Indeed, the modern "painless" filibuster reminds me of the old Star Trek episode, "A Taste of Armageddon." In it, Kirk and his colleagues run across a couple of planets that have transformed war into a relatively painless affair. Computers designate who would have been killed if an actual attack had been carried out, and those persons are required to report to "disintegration machines" for ... uh... disintegration. But the ordinary business of the planet can be carried on. The problem, of course, is that the incentive to end the war is greatly reduced. Not altogether surprisingly, the war between these two planets turns out to be in its 500th year.
In the Senate, the "casualty" that must report to the disintegration machines is majority rule. But at least the ordinary business of the Senate gets conducted. Under the circumstances, however, it is not at all clear that's a good deal. To me at least, it seems worth it to shake things up a bit to restore democracy.
The obvious solution would be to change the Senate rules to forbid such things. The problem for the Republicans is that, unlike the House of Representatives, which adopts new rules by majority vote after each election, the Senate is a continously sitting body. Its rules, including its rules on filibusters, continue from year to year and can be modified only by a two-thirds majority vote. An ill-considered rule (as I believe the rule permitting such filibusters is) is thus difficult to modify or dislodge.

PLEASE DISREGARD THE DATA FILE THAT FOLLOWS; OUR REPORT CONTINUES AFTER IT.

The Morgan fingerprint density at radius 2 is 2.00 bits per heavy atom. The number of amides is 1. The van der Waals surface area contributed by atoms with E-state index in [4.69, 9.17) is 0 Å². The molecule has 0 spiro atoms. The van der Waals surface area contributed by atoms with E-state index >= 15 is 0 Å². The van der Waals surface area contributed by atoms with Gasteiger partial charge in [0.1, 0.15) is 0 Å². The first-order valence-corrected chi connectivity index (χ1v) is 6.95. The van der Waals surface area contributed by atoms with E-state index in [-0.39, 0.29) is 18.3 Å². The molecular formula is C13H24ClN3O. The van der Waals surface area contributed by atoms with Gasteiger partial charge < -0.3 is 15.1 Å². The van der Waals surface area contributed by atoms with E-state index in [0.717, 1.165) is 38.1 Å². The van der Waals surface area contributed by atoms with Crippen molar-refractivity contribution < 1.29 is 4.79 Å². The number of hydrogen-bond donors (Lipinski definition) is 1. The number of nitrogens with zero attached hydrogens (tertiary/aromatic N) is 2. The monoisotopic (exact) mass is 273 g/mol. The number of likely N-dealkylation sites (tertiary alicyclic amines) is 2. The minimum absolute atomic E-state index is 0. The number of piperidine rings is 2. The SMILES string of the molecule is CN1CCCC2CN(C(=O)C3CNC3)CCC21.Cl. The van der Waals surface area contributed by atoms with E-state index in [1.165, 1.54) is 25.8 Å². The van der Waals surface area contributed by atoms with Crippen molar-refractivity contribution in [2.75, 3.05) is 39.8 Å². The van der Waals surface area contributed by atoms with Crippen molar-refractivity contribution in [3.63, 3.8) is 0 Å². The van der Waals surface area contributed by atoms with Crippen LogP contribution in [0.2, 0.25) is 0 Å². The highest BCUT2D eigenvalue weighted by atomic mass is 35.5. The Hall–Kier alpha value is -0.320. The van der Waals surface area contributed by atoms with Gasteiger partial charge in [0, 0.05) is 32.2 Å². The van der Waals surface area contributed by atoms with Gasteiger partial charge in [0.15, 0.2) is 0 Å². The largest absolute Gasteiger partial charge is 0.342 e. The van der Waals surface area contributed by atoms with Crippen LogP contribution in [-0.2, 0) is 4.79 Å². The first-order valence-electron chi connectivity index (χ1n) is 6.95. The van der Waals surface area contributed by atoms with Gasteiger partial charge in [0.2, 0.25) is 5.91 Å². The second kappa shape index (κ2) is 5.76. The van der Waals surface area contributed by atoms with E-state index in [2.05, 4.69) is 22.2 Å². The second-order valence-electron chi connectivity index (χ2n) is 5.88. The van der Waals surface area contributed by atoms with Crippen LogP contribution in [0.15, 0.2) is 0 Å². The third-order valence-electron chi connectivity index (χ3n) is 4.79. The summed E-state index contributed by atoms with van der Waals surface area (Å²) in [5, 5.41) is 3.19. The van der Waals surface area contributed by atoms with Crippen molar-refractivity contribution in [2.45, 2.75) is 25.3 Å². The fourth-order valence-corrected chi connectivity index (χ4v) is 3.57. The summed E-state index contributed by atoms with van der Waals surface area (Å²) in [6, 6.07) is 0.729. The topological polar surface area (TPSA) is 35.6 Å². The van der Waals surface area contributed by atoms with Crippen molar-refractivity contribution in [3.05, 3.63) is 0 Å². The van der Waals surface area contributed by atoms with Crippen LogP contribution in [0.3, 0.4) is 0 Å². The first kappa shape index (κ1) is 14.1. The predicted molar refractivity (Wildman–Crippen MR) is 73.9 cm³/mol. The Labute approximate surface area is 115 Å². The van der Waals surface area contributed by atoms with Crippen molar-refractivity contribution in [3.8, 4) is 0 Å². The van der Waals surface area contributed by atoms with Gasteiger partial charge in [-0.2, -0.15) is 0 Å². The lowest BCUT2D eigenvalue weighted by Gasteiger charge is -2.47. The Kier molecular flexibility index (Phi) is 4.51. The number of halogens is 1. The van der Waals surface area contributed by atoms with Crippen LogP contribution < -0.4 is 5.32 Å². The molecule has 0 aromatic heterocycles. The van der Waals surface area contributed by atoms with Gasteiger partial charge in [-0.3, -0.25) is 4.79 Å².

The next-best solution, according to Jim, is to seek the authoritative opinion of the President of the Senate that the filibuster is unconstitutional. I've not been quite sure what to make of this option. (My fellow Right Coaster Mike Rappaport is an expert in super-majority rules; perhaps I should ask him.) Surely, the Senate could not pass a rule requiring that all future declarations of war be unanimous (and that any modification of that rule also be unanimous). If they could do that, why not just let them pass a rule saying that King George III (or his heirs and assigns) gets to decide all issues. That can't be permissible. On the other hand, regarding all non-constitutionally mandated super-majority rules unconstitutional seems excessive. Where should the line be drawn? Where does this case fall?